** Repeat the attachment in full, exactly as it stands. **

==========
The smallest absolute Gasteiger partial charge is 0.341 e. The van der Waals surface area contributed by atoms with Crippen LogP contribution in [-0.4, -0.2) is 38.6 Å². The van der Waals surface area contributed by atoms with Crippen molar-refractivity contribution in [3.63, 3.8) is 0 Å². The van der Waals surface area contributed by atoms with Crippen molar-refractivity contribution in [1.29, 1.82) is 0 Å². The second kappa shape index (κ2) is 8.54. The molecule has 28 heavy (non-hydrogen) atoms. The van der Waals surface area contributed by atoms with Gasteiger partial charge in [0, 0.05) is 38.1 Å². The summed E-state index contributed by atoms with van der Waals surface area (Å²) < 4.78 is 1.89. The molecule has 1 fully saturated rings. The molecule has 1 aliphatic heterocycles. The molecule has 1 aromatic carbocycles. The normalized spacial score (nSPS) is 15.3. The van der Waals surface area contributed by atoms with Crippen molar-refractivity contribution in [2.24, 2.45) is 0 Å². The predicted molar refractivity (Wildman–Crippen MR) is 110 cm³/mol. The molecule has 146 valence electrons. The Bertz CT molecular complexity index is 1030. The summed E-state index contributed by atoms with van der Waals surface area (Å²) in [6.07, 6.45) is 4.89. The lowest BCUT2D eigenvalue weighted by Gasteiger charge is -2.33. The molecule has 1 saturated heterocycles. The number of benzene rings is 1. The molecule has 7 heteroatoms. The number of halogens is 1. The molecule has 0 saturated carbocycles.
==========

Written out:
The smallest absolute Gasteiger partial charge is 0.341 e. The van der Waals surface area contributed by atoms with Crippen LogP contribution in [-0.4, -0.2) is 38.6 Å². The van der Waals surface area contributed by atoms with Crippen molar-refractivity contribution in [3.63, 3.8) is 0 Å². The van der Waals surface area contributed by atoms with Crippen molar-refractivity contribution in [1.29, 1.82) is 0 Å². The second kappa shape index (κ2) is 8.54. The molecule has 28 heavy (non-hydrogen) atoms. The van der Waals surface area contributed by atoms with Gasteiger partial charge in [0, 0.05) is 38.1 Å². The summed E-state index contributed by atoms with van der Waals surface area (Å²) < 4.78 is 1.89. The molecule has 1 fully saturated rings. The molecule has 1 aliphatic heterocycles. The molecule has 1 aromatic carbocycles. The normalized spacial score (nSPS) is 15.3. The van der Waals surface area contributed by atoms with Crippen molar-refractivity contribution in [2.24, 2.45) is 0 Å². The predicted molar refractivity (Wildman–Crippen MR) is 110 cm³/mol. The molecule has 146 valence electrons. The Bertz CT molecular complexity index is 1030. The summed E-state index contributed by atoms with van der Waals surface area (Å²) in [6.07, 6.45) is 4.89. The lowest BCUT2D eigenvalue weighted by Gasteiger charge is -2.33. The molecule has 1 saturated heterocycles. The number of benzene rings is 1. The molecule has 7 heteroatoms. The number of halogens is 1. The molecule has 0 saturated carbocycles.